Africa is one of the most culturally diverse continents on the planet but is often portrayed as monolithic through the Western lens. People make the common mistake of calling Africa a country, when it is a continent that’s home to 54 countries. It is estimated that about 2,000 languages are spoken there what with the extensive cultural and religious diversity and a wealth of historical experiences.
Well-made films about Africa that capture authentic perspectives can offer students deep insight into the countries while immersing them in the history and culture from the comfort of their homes or classes.
This list highlights five movies about African history and culture that are comprehensive, educational and non-cliché:
1. “Tsotsi”, Johannesburg
“Tsotsi” is a 2005 film set in Johannesburg, South Africa and is an adaptation from the novel of the same name that was written by Athol Fugard. It was directed by Gavin Hood, who was born in Johannesburg and has produced many award-winning movies such as “Eye in The Sky“.
This is a perfect entry point for those interested in exploring African films. The movie follows teenage gang leader Tsotsi who steals a car and finds a baby in the backseat. Being on the run from authorities, he desperately searches for someone who can care for the infant while trying to reform his defiant behaviour.
Filmed in authentic locations, the movie gives viewers an insight into a way of life that’s all too familiar in African metropolises. Director Gavin Hood did an amazing job capturing the side of South Africa that is rarely seen on screen, garnering positive reviews from viewers who have or don’t have a connection to the country.
Fun fact: ‘Tsotsi’ in urban Johannesburg slang is loosely translated to ‘thug’.
2. “Town of Runners”, Ethiopia
Ethiopia is known for its record breaking athletes – Tirunesh Dibaba and Kenenisa Bekele are among them. In this inspiring documentary directed by Jerry Rothwell, “Town of Runners“ is a story about the Ethiopian village, Bekoji that has produced a disproportionately high number of Olympic athletes including Dibaba and Bekele.
Though the movie might sound like another success story, it focuses more on the process of good old-fashioned hard work. Viewers will learn about the blood, sweat and tears that these athletes go through to become the best of the best.
This is a must-see for everyone looking to be inspired by small town individuals who’s only way out is through athletics. It also shows that these athletes are record-breakers not by luck, but by perseverance and hours of training.
Check out the trailer below:
3. “Hotel Rwanda”, Rwanda
Another must-watch movie highlighting one of Africa’s darkest historical events, “Hotel Rwanda” is inspired by the Rwandan genocide that happened in 1994. This heart-wrenching movie features Don Cheadle as the protagonist and follows the true story of Paul Rusesabagina and his wife, who had the extraordinary courage to save over 1,200 refugees by hiding them in a hotel they managed.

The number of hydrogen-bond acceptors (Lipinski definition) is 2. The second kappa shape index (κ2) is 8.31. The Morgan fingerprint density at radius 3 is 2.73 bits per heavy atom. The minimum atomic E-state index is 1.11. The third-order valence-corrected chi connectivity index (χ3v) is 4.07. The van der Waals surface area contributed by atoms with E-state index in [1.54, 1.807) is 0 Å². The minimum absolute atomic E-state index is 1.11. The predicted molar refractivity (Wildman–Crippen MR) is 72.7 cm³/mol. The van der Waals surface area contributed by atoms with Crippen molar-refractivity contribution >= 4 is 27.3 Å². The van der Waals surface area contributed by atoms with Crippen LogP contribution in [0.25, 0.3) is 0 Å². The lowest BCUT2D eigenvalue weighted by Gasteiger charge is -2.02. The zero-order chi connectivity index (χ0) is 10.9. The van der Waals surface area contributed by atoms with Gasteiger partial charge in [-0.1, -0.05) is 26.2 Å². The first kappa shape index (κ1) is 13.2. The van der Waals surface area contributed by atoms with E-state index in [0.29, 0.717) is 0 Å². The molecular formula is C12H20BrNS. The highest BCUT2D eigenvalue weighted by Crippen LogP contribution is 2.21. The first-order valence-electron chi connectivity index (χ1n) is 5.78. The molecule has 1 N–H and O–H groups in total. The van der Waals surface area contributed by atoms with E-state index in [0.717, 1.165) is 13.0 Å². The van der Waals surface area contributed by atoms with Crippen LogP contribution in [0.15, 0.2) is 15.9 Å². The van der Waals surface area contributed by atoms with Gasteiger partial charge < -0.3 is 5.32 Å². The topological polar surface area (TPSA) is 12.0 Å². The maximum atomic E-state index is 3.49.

Rated 91% on Rotten Tomatoes, the movie sheds light on the horrifying massacre of how around 500 thousand to one million members of the Tutsi tribe were killed by Hutu tribe members in the short span of 100 days. Similarly to the movie “Schindler’s List”, which documented the annihilation of Jews in Germany during World War Two, the movie focuses on the inhumanities of war and its atrocities.
It is an impressionable movie that serves as a good educational lesson for those who wish to learn more about African history, particularly Rwanda and the social conflict between the two groups.
This is considered one of the best movies about African history that was portrayed authentically.
4. “Mali Blues”, Mali
Many aren’t aware that Mali is the birthplace of the blues. Thus, “Mali Blues” is a music-mix-political documentary about four musicians including multiple Grammy-award winner, Fatoumata Diawara, who go back to visit their home country after fleeing it years before. The film centres around a 2015 music festival held on the banks of the Niger River in the capital city of Bamako, where these four performers collaborate.
The movie was made during the time where music was banned for a period in 2012 by Jihadists (Islamic radicals). Other than that, it also serves as a reminder that so much of American music, particularly jazz and blues, is owed to African influences.
Here’s what The New York Times has to say about the documentary.
5. 12 Years A Slave
If you’re looking for movies about African history and culture that are accurate, “12 Years a Slave“ is one of the best of them. This 2013 film was directly inspired by Solomon Northup’s memoir which was embodied by Chiwetel Ejiofor on screen. Starting out as a free man with a happy life, Solomon found himself kidnapped and was sold into slavery in Louisiana plantations for 12 long years.
British director Steve McQueen threaded the storyline as closely as he could to real events through careful research and multiple verifications of the story. It has won many Golden Globes and Academy Awards for being deemed among the most authentic representations of slavery on film.
A heads-up: there are harrowing depictions of slavery, torture and verbal abuse. It may be hard to look away but it’s all the more necessary when learning about this chapter in history.